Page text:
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MIT Reads: Clap When You Land: Home

The book


This remarkable novel, written in verse, features the alternating narratives of Camino and Yahaira, teenaged sisters who only learn of each other's existence after the sudden death of their beloved father. In Clap When You Land, Elizabeth Acevedo brings the experiences of both girls vividly to life, telling a complicated story of secrets and family, and raising the question of whose tragedies we as a society deem worthy of attention.


From the novel:


The old lady in the seat beside me said in Spanish,

"They don't do that as much anymore. This must be a plane

of Dominicans returning home;


when you touch down on this soil, you must clap when you land.

Para dar gracios a dios. Regrezamos." & I smiled back.


But I learned young, you do not speak


of the dying as if they are already dead.

You do not call bad spirits into the room,

& you do not smudge a person's dignity


by pretending they are not

still alive, & right in front of you,

& perhaps about to receive a miracle.


You do not let your words stunt unknown possibilities.


Can you be from a place

you have never been?


You can find the island stamped all over me,

but what would the island find if I was there?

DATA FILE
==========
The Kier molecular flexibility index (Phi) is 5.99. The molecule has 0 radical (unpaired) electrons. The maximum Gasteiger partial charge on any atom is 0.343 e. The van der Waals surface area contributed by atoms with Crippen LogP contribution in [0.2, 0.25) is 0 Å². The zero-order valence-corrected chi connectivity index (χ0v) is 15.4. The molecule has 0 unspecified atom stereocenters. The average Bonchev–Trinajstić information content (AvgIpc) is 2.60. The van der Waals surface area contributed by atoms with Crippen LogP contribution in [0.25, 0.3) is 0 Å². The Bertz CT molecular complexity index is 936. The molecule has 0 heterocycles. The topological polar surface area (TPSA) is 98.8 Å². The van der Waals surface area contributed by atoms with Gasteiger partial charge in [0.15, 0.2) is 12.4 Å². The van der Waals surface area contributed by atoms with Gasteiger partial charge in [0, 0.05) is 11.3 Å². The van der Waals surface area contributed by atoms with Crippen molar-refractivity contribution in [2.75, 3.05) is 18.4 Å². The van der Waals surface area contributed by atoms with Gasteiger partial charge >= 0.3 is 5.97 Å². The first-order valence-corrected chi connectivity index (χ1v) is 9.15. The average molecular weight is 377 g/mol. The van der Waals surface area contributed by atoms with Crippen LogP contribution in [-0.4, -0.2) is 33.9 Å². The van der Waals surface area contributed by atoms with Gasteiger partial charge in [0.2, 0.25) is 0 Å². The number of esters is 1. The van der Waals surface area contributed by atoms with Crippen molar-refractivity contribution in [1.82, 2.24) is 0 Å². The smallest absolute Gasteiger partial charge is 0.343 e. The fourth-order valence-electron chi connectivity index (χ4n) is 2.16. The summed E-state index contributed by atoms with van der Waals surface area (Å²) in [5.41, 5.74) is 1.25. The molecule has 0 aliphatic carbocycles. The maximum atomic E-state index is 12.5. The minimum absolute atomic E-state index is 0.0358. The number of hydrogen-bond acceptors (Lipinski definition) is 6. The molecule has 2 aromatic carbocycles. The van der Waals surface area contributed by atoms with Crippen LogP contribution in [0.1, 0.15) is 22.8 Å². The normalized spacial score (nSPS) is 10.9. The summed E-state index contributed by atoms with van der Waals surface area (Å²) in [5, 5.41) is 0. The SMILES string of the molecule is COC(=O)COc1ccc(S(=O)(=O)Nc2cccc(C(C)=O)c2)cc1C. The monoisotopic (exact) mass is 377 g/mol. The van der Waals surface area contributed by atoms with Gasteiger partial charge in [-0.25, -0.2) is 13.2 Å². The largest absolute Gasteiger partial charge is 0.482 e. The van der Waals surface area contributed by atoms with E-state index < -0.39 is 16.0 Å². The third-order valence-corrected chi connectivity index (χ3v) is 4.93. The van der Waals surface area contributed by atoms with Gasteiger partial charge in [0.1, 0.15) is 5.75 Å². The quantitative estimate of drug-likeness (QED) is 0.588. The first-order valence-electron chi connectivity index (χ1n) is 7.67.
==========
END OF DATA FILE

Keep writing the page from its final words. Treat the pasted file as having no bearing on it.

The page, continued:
Can you claim a home that does not know you,

much less claim you as its own?

Discussion Questions

Have you read novels written in verse before? How do you think this novel would have been different if written in more traditional prose? 


We never meet Papi in the book, but we feel his absence on every page. How do you understand him? How do you understand his relationships with his daughters? 


Both sisters, Camino and Yahaira, are strong and smart, with family and friends who care deeply about them. Throughout the book, the specter of sexual violence is ever present. How do the girls make sense of their options and the restrictions that are placed on them? 


In the author’s note at the end of the book, Acevedo shares the details behind the tragic November 2001 plane crash that inspired her novel. She talks about “who matters and deserves attention in the media.” Were you aware of this history before reading the novel? If not, did reading about it at the end change your thoughts about the book?